Minimal excellent training resources. There are pockets of training organizations that teach various mapping tools, but frequently it’s a 30-minute introduction or a half-day at the most. In my experience that is not enough time to help people understand why idea mapping works, how they get created, some of the road blocks (and how to overcome them) and allow people to experience that “ah-ha” moment.

Not understanding how to apply idea mapping. Much of the earlier writing on this topic didn’t take the applications into the business world to a great degree. Professionals wanting to try mapping had to take a lead from seeing an example of planning a garden or a trip to tackling a strategic plan or solving a problem as an organization via this technique. I felt like this was a major missing piece. That’s why I included business examples in my book from 21 professionals around the globe – all different applications.

Fear of being viewed as the person who takes weird notes. There are some people out there that don’t want to be alone in their mapping, but I think most of that is behind us now. The pioneers have paved the way.

Idea mapping has started to hit mainstream executives. Bill Miller from Nationwide is a good example of this. Larisa Brigevich, Director for Franklin Templeton, is another. I’m sure there are many others, but I’m definitely seeing a shift. For many years I felt like I was pulling people along – proving to people that this is an excellent tool. Finally about a year ago, I was teaching at a large automotive company here in Michigan and I had a participant say, “I’ve been on the wait list for two years. I’m so excited to learn these skills because I feel like I’ve been missing out.” Now people are waiting to get into classes. Last time I checked, there were over 100 people on the wait list.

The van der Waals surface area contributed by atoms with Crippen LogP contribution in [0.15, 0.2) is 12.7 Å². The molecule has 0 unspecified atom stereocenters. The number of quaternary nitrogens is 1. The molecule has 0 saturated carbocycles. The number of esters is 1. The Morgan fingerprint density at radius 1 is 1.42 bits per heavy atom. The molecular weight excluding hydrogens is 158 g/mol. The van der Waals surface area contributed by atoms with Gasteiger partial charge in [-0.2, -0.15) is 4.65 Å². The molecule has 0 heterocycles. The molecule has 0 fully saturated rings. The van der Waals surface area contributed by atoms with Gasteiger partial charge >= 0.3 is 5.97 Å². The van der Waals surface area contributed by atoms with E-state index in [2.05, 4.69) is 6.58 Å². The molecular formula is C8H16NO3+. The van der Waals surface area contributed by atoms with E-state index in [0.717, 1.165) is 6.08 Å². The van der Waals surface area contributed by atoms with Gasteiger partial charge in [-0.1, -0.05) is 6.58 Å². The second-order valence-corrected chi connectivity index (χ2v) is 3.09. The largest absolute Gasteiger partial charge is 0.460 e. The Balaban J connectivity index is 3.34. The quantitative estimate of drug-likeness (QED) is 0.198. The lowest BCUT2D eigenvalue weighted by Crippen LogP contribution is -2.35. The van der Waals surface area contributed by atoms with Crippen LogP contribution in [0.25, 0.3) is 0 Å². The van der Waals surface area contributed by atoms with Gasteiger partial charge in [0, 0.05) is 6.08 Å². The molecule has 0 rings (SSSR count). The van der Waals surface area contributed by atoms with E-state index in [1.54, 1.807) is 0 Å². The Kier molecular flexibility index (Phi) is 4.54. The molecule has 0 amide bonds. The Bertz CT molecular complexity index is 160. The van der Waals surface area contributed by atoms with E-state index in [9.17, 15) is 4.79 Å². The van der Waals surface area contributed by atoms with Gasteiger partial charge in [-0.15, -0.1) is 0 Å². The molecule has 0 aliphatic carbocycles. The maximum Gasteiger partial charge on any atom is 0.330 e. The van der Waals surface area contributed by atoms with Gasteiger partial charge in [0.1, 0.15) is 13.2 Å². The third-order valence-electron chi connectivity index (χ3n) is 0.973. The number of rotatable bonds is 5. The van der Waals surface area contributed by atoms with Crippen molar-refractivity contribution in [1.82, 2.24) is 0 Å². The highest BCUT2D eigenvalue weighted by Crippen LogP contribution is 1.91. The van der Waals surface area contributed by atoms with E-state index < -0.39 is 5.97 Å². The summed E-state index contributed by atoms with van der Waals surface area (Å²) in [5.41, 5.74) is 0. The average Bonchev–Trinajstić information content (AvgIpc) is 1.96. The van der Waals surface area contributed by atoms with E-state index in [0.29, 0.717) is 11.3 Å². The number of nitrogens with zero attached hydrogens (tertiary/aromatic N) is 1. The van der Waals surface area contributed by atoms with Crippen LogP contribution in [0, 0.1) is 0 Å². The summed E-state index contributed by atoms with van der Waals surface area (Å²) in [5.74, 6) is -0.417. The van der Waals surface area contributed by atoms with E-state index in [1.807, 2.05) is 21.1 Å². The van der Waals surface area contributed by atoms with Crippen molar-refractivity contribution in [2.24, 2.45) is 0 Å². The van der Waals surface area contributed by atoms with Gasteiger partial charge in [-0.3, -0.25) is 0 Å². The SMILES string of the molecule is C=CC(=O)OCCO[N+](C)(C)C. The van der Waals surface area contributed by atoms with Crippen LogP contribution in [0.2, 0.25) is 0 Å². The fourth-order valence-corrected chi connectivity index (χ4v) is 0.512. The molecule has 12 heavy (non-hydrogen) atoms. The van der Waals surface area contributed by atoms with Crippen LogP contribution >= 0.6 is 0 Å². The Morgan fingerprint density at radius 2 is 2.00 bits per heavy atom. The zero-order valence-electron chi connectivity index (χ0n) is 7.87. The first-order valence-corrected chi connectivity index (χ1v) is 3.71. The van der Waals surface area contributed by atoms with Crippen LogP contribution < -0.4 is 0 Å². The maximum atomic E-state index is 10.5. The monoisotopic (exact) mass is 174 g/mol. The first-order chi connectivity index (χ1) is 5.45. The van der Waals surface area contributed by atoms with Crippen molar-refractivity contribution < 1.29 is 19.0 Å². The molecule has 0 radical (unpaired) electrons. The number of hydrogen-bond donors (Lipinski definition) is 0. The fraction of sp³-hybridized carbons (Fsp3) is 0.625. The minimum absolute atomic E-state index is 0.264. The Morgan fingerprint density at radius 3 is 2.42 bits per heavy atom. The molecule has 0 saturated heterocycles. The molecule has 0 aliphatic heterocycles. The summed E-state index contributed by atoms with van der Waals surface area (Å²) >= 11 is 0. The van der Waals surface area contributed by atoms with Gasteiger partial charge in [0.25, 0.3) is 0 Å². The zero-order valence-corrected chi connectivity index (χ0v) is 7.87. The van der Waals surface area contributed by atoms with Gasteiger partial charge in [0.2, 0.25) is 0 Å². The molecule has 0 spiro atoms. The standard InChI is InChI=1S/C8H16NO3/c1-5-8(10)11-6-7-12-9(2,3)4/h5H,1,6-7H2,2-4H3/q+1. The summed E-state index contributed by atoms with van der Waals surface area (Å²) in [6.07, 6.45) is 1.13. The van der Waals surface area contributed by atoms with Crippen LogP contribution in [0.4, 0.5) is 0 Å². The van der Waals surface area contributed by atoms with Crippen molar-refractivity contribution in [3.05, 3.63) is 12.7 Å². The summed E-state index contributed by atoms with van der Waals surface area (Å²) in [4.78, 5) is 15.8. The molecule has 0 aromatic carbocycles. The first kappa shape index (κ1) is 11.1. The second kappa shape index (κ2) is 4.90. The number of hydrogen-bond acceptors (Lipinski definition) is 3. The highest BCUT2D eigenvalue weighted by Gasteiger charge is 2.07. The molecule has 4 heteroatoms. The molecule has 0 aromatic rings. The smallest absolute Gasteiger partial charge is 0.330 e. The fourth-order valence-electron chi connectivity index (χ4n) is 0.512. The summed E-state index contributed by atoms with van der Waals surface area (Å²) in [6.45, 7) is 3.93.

Because most individuals were trained to write in a linear fashion, they continue to believe they are linear thinkers. Every time they say they are linear thinkers they reinforce that belief. The truth is that all of us are visual thinkers to varying degrees. The divide comes from an unwillingness to look at the visual side. Just as it is critical to use both left and right brain in combination, the most successful people will learn to blend the linear with the visual.

Chuck Frey: Your career includes a stint with the Buzan organization. How did that influence your thinking as you wrote your book, Idea Mapping?

Jamie Nast: Vanda North is the Founder and former CEO of the Buzan Centres. She was and is a great mentor. The most influential thing she taught me was that when we are teaching, it’s all about the participant and creating the best learning environment for them to gain the maximum from the material. It was with that in mind that I wrote the book. It was all written with the reader in mind.  I pulled from all my experience in teaching over 16,000 professionals world-wide and asked myself “how can I make this clear, complete, simple, and yet powerful for the reader?” I wanted it to feel like I was bringing the idea-mapping portion of my workshop right to the reader.

Chuck Frey: In what ways have you moved beyond the “traditional” Buzan model of mind mapping?

Jamie Nast: There is still a rich heritage in mind mapping, but we’ve moved away from the laws that govern mind mapping and frustrate users. For example, one of the laws states that a branch should hold only a single key word because a single word can generate more thoughts (sub-branches) than a phrase. Although this is true, it doesn’t transfer into the practical business world. I can’t remember any client ever creating a map around a single word. Instead, the central words/image needs to clearly depict the topic/dilemma/project, etc. This same thing applies to any branch in the map.

Chuck Frey: Where does mind mapping software fit into what you teach?

Jamie Nast: It’s crucial. I demonstrate MindManager in every class and also follow-up with links to freeware. It completes the puzzle and gives options other than hand-drawn idea maps.

Chuck Frey: Are there certain applications where hand-drawn maps are preferable to software-produced ones, and vice versa?

Jamie Nast: Absolutely! The major benefits of hand-drawn over software is the kinesthetic element that engages memory in a greater way. You also have more freedom with the imagery. Others have said that there is a level of enjoyment that comes from the drawing – something they don’t get to express in other aspects of their work.